Re:cap: understanding the Energy Price Guarantee

British Gas wrote this in a customer email earlier this week:

‘As you may have heard in the news, the new prime minister [sic] has announced the Energy Price Guarantee. This means the average household cost of energy will be capped at £2,500 per year from the 1st October. And will be frozen at this rate for the next two years.’

So here’s the thing. Many people will misinterpret this. For example, here’s something one of our team overheard on their street last week:

‘I was going to cut back, but now that Truss has capped my energy bill, it’s ok. I’ve been paying about £2,500 a year, so it’s not going to go up at all for me.’

AAGHHHHHHHH!

Once again, the simplified coverage of energy prices means people might mistakenly draw conclusions from average household data, when really they need to understand their own household’s situation. 

Let’s recap (I’ve also explained this on camera if you’d prefer to watch). The most important thing to remember: the cap (and its latest rebrand, the Energy Price Guarantee) is not a maximum limit on the amount you’ll pay. It’s only a cap on the unit rates for electricity and gas. To be specific, if you’re on a standard variable tariff:

“The average unit price for dual fuel customers paying by direct debit will be limited to 34.0p/kWh for electricity and 10.3p/kWh for gas, inclusive of VAT, from 1 October.”

So, what matters is your household’s usage. If you use more than the average household, your new bill will be higher than the £2,500 headline figure. I think it’s misleading and dangerous for consumers to be told their bills are capped – they’re not. It’s also worth remembering that all households are getting a £400 rebate off their bills over the next 6 months, so that needs to be taken into account.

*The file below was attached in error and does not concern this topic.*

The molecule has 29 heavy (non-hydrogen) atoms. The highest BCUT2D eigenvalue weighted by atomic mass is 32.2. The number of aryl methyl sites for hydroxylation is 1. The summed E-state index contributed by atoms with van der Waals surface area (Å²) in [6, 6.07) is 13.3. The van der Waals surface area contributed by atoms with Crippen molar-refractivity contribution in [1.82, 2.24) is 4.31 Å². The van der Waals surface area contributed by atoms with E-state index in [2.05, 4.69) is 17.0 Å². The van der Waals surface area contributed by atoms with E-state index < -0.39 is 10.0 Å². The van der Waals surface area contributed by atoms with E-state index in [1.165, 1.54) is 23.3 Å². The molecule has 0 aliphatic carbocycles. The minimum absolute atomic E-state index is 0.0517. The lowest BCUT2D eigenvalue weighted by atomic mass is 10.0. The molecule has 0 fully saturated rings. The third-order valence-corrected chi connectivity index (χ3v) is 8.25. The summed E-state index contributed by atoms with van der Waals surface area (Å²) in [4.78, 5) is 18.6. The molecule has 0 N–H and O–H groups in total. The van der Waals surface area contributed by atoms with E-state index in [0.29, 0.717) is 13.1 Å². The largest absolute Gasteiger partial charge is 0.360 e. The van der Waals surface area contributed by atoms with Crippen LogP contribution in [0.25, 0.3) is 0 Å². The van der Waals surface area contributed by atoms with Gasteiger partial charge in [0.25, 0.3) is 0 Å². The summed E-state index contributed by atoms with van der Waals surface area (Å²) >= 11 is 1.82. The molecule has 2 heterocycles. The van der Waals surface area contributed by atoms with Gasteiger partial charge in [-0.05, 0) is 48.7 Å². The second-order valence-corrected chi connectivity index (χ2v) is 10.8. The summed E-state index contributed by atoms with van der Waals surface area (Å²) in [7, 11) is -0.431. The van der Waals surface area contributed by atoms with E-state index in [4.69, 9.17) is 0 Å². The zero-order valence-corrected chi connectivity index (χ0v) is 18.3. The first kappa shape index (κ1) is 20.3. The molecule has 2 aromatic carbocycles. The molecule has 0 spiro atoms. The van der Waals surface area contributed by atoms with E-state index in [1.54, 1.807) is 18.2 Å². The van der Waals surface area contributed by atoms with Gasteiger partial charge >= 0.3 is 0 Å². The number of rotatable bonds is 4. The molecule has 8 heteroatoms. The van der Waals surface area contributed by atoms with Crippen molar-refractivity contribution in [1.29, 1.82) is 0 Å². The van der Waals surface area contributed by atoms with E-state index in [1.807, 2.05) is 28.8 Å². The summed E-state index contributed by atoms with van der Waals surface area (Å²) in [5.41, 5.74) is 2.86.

And there’s more. The other thing we have to think about is that the wholesale cost of energy is still up, dramatically. Last winter, the amount spent by a typical household on the cap was £1,277.

In 2021 it was £1,100 and deals were available as low as £800. This year we will still see over a third of households spending more than 10% of their disposable income on domestic energy. That’s a serious problem for those households, and their plight will have knock-on effects for the wider economy.

Speaking of which, in addition to the domestic front, we’ve still only had limited detail on the scheme to help businesses. Without support, exposed to wholesale costs, many businesses will struggle with their energy bills. This puts pressure on employment and sometimes the very viability of a business. Employees and owners are consumers too, and this is another potential hit to the economy.

On balance, the Truss/Kwarteng intervention certainly seems better for households than where we might have been heading – the typical household spend was forecast to go above £5000 this winter. But the next challenge is that we, as tax-payers, will have to pay for it eventually, and it looks like more borrowing is the chosen method. Whilst this should push headline inflation down, it doesn’t necessarily release upward pressure on interest rates. So households – especially mortgaged ones – will have to wait and see what tricky side-effects this fiscal policy could bring. 

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